The country and simple lives have their beauty, but what is more obvious, they are picturesque, inventoried stage properties of well-worn appeal. This picturesqueness deludes men after they have despaired of more ideal beauties, such as can only be recognised in particular cases by very rare souls. For Wordsworth, country folk were the matrix out of which an ideal life might yet be moulded; his dearest thoughts and passionate aspirations rejoiced or suffered on their account. Deep country ancientness and Celtic magic had raised Thomas' enthusiasm, but his mind did not unite with what it admired, and gradually felt undeceived, and this disillusionment was closer to reality than his infatuation had been. At a cross-roads he says:
"I read the sign. Which way shall I go?
A voice says: 'You would not have doubted so
At twenty.' Another voice gentle with scorn
Says: 'At twenty you wished you had never been born.'"
Though doubtless minor disappointments intensified the feeling, in a general sense one would imagine that his birth vexed him because it had not befallen in a pastoral age, in Aready, in Ireland when Cuchulain was about or in the Middle Ages when the oldest of existing barns was building. This soul, we say as we read, must have chafed against modern circumstance. Union with nature, between man and the most essential conditions of his life, such as that supposed to have been achieved in far-off times and places, has a true ideal value; it does correspond to a profound and rational aspiration. Honour then to its at times quaint and perverse expression! But observant eyes see more than they look for. And Thomas, who took pains to visit and know the most untouched parts of England and Wales, and who drank to the dregs the considerable literature which can feed such curiosity, though he still loved nature, was undeceived about man and, as a corollary, about himself. It dawned upon him that man's need is nobler impulses rather than choicer circumstances, that the soul seeks a mood and should not be put off with hopes and desires, for we can only possess that which we can truly appreciate.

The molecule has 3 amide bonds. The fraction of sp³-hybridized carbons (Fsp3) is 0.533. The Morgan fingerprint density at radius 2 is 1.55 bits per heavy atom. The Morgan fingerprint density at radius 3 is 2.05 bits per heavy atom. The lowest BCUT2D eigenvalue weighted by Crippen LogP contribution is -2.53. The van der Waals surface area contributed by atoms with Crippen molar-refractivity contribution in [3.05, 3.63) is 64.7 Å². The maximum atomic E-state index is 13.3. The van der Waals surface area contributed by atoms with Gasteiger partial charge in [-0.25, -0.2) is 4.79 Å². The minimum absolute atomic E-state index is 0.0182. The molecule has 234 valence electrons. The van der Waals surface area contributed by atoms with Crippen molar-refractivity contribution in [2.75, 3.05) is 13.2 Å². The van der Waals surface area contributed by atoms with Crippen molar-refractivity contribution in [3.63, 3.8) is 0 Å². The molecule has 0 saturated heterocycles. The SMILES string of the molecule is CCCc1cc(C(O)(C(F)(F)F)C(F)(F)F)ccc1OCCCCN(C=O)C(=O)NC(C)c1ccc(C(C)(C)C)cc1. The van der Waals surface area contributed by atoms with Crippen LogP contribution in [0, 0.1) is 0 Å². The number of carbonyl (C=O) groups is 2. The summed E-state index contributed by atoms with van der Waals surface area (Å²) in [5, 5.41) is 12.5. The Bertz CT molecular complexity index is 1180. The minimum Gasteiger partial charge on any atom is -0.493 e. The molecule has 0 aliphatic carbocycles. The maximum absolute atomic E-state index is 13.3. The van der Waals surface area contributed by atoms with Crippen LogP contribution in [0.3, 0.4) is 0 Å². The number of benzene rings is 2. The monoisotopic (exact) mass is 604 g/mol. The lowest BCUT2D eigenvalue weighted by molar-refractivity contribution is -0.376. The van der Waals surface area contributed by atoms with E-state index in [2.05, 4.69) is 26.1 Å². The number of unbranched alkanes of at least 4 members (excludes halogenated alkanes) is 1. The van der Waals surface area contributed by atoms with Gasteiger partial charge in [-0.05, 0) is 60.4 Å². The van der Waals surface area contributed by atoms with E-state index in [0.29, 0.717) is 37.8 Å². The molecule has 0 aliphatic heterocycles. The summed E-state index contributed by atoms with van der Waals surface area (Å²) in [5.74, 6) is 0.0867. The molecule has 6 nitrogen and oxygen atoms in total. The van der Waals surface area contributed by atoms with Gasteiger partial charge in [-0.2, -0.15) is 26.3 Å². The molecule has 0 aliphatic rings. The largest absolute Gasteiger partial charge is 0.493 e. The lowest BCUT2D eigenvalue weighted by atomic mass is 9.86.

"When we two walked in Lent
We imagined that happiness
Was something different
And this was something less.
But happy were we to hide
Our happiness, not as they were
Who acted in their pride
Juno and Jupiter:
For the Gods in their jealousy
Murdered that wife and man,
And we that were wise live free
To recall our happiness then."
Thus many men and women look back at a full-illusioned youth with something of envy, and yet with a sense of freedom at the thought that those headstrong young people are really dead, which allows them to smile with the world, not in scorn of it, to be tender and kind instead of passionate and self-absorbed. Freedom from that fervid seriousness permits humorous playfulness, permits a vital possession of our own scorned past, and has gentle acceptance for the stream of shortcoming which is daily life.
"If every hour
Like this one passing that I have spent among
The wiser others when I have forgot
To wonder whether I was free or not,
Were piled before me, and not lost behind,
And I could take and carry them away
I should be rich; or if I had the power
To wipe out every one and not again
Regret, I should be rich to be so poor
And yet I still am half in love with pain. . . ."
What a contrast to Wordsworth, who always looked back to his youth as freshly arrived from heaven, and wished to bind maturity and age to it by conscious piety. He had been born free; Thomas achieved freedom at the cost of disillusionment; yet it was part of his latter-day riches that he had been so deceived long ago. Better so, than to have been without fire, than to have been dull, torpid and mean. Yes, yes; but not better than to have been a creative artist, thrilling and anguishing about work that was more important than the workman. But with freedom came the inspired moods at last, and prose gave way to poetry. This wanderer's vision had much in common with Ledwidge's vivid aptness of particular images and Clare's limpid sight.
"While the sweet last-left damsons from the bough
With spangles of the morning's storm drop down
Because the starling shakes it."
"The swift with wings and tail as sharp and narrow
As if the bow had flown off with the arrow."
"Like the touch of rain she was
On a man's flesh and hair and eyes."
"November's earth is dirty . . .
And the prettiest things on the ground are the paths